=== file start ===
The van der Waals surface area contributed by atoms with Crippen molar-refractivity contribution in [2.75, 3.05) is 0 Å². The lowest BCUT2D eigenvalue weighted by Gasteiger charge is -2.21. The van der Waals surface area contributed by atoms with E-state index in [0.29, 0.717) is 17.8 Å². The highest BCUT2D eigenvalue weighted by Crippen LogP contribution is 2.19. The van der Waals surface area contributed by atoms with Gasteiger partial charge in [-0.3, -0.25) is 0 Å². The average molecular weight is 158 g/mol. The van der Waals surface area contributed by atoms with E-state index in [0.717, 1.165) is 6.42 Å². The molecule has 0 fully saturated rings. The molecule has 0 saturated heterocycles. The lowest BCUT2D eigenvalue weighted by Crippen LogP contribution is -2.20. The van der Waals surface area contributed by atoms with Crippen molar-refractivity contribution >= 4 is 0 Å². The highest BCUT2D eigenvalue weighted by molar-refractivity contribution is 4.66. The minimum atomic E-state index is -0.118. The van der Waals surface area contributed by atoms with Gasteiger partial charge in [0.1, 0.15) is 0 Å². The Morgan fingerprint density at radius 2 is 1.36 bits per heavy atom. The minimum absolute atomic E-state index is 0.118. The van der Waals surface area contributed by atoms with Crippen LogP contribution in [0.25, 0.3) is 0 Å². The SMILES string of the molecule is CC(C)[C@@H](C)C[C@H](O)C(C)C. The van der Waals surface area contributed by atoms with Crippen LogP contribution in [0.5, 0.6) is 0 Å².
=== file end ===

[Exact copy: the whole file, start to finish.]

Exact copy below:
The van der Waals surface area contributed by atoms with Crippen molar-refractivity contribution in [2.75, 3.05) is 0 Å². The lowest BCUT2D eigenvalue weighted by Gasteiger charge is -2.21. The van der Waals surface area contributed by atoms with E-state index in [0.29, 0.717) is 17.8 Å². The highest BCUT2D eigenvalue weighted by Crippen LogP contribution is 2.19. The van der Waals surface area contributed by atoms with Gasteiger partial charge in [-0.3, -0.25) is 0 Å². The average molecular weight is 158 g/mol. The van der Waals surface area contributed by atoms with E-state index in [0.717, 1.165) is 6.42 Å². The molecule has 0 fully saturated rings. The molecule has 0 saturated heterocycles. The lowest BCUT2D eigenvalue weighted by Crippen LogP contribution is -2.20. The van der Waals surface area contributed by atoms with Crippen molar-refractivity contribution >= 4 is 0 Å². The highest BCUT2D eigenvalue weighted by molar-refractivity contribution is 4.66. The minimum atomic E-state index is -0.118. The van der Waals surface area contributed by atoms with Gasteiger partial charge in [0.1, 0.15) is 0 Å². The Morgan fingerprint density at radius 2 is 1.36 bits per heavy atom. The minimum absolute atomic E-state index is 0.118. The van der Waals surface area contributed by atoms with Crippen LogP contribution in [0.25, 0.3) is 0 Å². The SMILES string of the molecule is CC(C)[C@@H](C)C[C@H](O)C(C)C. The van der Waals surface area contributed by atoms with Crippen LogP contribution in [0.5, 0.6) is 0 Å².